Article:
Probably her most celebrated client was Mies van der Rohe. In 1951, he commissioned Ehrman to develop a prototype of curtain fabric for his iconic 26-story Chicago apartment buildings at 860/880 Lake Shore Drive. He wanted their exterior to have a uniform appearance, emphasizing the structural geometry. Her fabric filled each window with soft, gray drapery.
Perhaps the best way to sum up Ehrman’s work is to let her speak for herself. Interviewed in 1953 in Everyday Art Quarterly, she said,
“My main interest lies in industrial designing, namely to develop fabrics on the hand loom with power loom production in mind. That means the work is partly done in the handweaving studio, partly in cooperation with the mill. This sometimes leads to the unusual situation where final solutions are worked out by the designer directly on the power loom. Textile designing . . . includes an analysis of the needs of contemporary living, of today’s architecture, a survey of price values and the supplies of the textile market.”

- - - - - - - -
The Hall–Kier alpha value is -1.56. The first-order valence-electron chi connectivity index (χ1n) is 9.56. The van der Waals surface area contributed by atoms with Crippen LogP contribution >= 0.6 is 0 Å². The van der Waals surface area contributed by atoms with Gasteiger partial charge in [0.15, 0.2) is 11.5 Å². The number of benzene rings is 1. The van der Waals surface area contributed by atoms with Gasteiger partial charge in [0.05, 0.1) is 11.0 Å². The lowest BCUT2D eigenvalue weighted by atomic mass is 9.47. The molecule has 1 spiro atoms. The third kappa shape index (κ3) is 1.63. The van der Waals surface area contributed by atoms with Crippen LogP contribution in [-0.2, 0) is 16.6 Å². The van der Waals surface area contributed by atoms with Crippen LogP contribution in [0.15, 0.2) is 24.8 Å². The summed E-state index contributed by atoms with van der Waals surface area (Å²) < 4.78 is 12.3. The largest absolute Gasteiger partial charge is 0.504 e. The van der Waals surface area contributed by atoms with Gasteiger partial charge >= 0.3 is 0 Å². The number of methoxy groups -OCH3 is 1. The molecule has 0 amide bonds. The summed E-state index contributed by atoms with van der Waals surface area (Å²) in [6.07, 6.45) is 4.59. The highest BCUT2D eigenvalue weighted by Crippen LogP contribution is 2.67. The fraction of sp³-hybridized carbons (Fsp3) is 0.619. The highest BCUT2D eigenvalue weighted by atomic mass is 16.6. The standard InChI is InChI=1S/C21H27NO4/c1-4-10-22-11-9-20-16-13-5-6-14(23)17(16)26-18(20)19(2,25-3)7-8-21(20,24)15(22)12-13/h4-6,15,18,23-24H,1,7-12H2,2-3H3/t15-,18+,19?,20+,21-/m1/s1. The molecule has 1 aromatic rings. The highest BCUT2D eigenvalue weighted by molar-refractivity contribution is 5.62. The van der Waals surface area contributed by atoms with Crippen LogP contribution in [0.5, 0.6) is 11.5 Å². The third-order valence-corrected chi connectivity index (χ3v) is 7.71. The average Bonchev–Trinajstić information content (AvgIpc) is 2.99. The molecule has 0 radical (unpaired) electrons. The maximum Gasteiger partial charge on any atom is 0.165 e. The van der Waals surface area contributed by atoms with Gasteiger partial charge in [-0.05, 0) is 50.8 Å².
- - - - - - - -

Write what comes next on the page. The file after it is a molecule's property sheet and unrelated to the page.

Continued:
Well regarded and still affectionately remembered, Marli Ehrman retired in 1971 and moved with her husband to Santa Barbara, California, where she died in 1982. Her influence continues through her students such as Lenore Tawney, Angelo Testa, and Else Regensteiner as well as through their students on into the present day.
When we called Joen Goodman, donor of Marli Ehrman’s placemat to the Asheville (North Carolina) Art Museum, she led us back to the Elm Shop in Oak Park, Illinois. “I worked for Marli in her shop for five years!” were her first words when asked how she acquired the mat. “Marli gave me a set of four as a wedding present in 1960. They were commercial reproductions of her design, and she sold them in her shop.” By the end of our conversation, Joen generously offered to lend us one of her remaining three mats to use when designing the companion project. “So much better than working off a picture,” Joen wisely noted.
- Brophil, Gladys Rogers, ed. Warp & Weft, IV, 4 (February 1951), 1.
- “Marli Ehrman.” Handweaver & Craftsman, vol. 11, 2 (Spring 1960), 25–27.
- Uhlman, Ilse Etta. “The Marli-Weavers of Chicago.” Handweaver & Craftsman, vol. 4, 1 (Winter 1952–53), 9, 44.
- Walker Art Center, Everyday Art Quarterly, 25 (1953), 14.
- Weltge, Sigrid Wortmann. Women’s Work: Textile Art from the Bauhaus. San Francisco: Chronicle Books, 1993.
The authors gratefully acknowledge the cordial assistance of Paul Young, Executive Director of the Chicago Bauhaus Foundation, and archivists at the Chicago History Museum, Illinois Institute of Technology, and University of Illinois at Chicago.